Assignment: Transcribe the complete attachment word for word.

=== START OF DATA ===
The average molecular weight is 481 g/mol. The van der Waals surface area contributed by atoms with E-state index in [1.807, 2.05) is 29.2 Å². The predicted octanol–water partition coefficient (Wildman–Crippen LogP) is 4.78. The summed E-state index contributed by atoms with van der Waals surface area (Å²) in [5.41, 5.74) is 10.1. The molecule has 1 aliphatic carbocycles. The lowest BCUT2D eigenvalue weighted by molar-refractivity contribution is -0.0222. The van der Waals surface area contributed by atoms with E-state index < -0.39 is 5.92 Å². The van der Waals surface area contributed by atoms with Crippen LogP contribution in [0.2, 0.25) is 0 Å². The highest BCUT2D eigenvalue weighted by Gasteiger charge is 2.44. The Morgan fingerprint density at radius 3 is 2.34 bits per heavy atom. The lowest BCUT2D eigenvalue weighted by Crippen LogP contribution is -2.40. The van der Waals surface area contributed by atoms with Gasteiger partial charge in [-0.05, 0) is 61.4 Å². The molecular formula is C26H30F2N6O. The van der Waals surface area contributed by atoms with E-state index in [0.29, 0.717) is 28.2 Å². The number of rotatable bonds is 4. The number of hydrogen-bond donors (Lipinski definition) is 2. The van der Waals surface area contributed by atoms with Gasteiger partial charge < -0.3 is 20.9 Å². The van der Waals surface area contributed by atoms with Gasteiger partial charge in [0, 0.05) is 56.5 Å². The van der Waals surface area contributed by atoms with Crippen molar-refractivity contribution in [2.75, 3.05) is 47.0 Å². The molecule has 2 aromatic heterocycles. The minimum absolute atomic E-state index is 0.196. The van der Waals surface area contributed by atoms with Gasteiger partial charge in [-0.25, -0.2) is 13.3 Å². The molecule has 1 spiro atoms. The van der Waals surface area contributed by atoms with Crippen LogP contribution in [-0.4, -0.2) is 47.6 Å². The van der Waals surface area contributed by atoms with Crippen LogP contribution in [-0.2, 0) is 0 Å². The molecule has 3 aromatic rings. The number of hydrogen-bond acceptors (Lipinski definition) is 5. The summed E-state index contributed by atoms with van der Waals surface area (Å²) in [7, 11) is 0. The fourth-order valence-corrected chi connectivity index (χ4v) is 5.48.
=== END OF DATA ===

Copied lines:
The average molecular weight is 481 g/mol. The van der Waals surface area contributed by atoms with E-state index in [1.807, 2.05) is 29.2 Å². The predicted octanol–water partition coefficient (Wildman–Crippen LogP) is 4.78. The summed E-state index contributed by atoms with van der Waals surface area (Å²) in [5.41, 5.74) is 10.1. The molecule has 1 aliphatic carbocycles. The lowest BCUT2D eigenvalue weighted by molar-refractivity contribution is -0.0222. The van der Waals surface area contributed by atoms with E-state index < -0.39 is 5.92 Å². The van der Waals surface area contributed by atoms with Crippen LogP contribution in [0.2, 0.25) is 0 Å². The highest BCUT2D eigenvalue weighted by Gasteiger charge is 2.44. The Morgan fingerprint density at radius 3 is 2.34 bits per heavy atom. The lowest BCUT2D eigenvalue weighted by Crippen LogP contribution is -2.40. The van der Waals surface area contributed by atoms with Gasteiger partial charge in [-0.05, 0) is 61.4 Å². The molecular formula is C26H30F2N6O. The van der Waals surface area contributed by atoms with E-state index in [0.29, 0.717) is 28.2 Å². The number of rotatable bonds is 4. The number of hydrogen-bond donors (Lipinski definition) is 2. The van der Waals surface area contributed by atoms with Gasteiger partial charge < -0.3 is 20.9 Å². The van der Waals surface area contributed by atoms with Gasteiger partial charge in [0, 0.05) is 56.5 Å². The van der Waals surface area contributed by atoms with Crippen molar-refractivity contribution in [2.75, 3.05) is 47.0 Å². The molecule has 2 aromatic heterocycles. The minimum absolute atomic E-state index is 0.196. The van der Waals surface area contributed by atoms with Gasteiger partial charge in [-0.25, -0.2) is 13.3 Å². The molecule has 1 spiro atoms. The van der Waals surface area contributed by atoms with Crippen LogP contribution in [-0.4, -0.2) is 47.6 Å². The van der Waals surface area contributed by atoms with Crippen LogP contribution in [-0.2, 0) is 0 Å². The molecule has 3 aromatic rings. The number of hydrogen-bond acceptors (Lipinski definition) is 5. The summed E-state index contributed by atoms with van der Waals surface area (Å²) in [7, 11) is 0. The fourth-order valence-corrected chi connectivity index (χ4v) is 5.48.